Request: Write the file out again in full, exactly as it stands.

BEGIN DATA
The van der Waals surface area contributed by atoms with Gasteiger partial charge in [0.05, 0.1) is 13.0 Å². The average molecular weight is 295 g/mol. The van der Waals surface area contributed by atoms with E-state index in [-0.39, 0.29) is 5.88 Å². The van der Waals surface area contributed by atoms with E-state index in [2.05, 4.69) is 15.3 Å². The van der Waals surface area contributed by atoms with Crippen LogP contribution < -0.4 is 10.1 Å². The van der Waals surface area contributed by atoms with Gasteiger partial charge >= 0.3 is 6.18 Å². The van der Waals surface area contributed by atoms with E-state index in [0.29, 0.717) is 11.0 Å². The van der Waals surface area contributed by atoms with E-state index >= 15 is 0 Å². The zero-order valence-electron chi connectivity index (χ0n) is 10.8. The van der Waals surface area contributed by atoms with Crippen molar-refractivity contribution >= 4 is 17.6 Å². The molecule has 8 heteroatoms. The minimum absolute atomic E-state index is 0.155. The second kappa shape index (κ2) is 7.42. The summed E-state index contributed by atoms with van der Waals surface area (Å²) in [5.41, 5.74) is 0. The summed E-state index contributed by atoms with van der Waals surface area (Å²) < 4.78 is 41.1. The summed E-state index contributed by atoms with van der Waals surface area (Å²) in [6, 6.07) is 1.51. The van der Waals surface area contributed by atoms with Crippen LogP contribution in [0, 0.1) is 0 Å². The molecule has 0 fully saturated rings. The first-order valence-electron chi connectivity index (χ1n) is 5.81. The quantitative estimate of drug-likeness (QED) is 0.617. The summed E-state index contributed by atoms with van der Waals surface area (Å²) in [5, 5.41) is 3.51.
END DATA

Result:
The van der Waals surface area contributed by atoms with Gasteiger partial charge in [0.05, 0.1) is 13.0 Å². The average molecular weight is 295 g/mol. The van der Waals surface area contributed by atoms with E-state index in [-0.39, 0.29) is 5.88 Å². The van der Waals surface area contributed by atoms with E-state index in [2.05, 4.69) is 15.3 Å². The van der Waals surface area contributed by atoms with Crippen LogP contribution < -0.4 is 10.1 Å². The van der Waals surface area contributed by atoms with Gasteiger partial charge >= 0.3 is 6.18 Å². The van der Waals surface area contributed by atoms with E-state index in [0.29, 0.717) is 11.0 Å². The van der Waals surface area contributed by atoms with E-state index >= 15 is 0 Å². The zero-order valence-electron chi connectivity index (χ0n) is 10.8. The van der Waals surface area contributed by atoms with Crippen molar-refractivity contribution >= 4 is 17.6 Å². The molecule has 8 heteroatoms. The minimum absolute atomic E-state index is 0.155. The second kappa shape index (κ2) is 7.42. The summed E-state index contributed by atoms with van der Waals surface area (Å²) in [5.41, 5.74) is 0. The summed E-state index contributed by atoms with van der Waals surface area (Å²) < 4.78 is 41.1. The summed E-state index contributed by atoms with van der Waals surface area (Å²) in [6, 6.07) is 1.51. The van der Waals surface area contributed by atoms with Crippen LogP contribution in [0, 0.1) is 0 Å². The molecule has 0 fully saturated rings. The first-order valence-electron chi connectivity index (χ1n) is 5.81. The quantitative estimate of drug-likeness (QED) is 0.617. The summed E-state index contributed by atoms with van der Waals surface area (Å²) in [5, 5.41) is 3.51.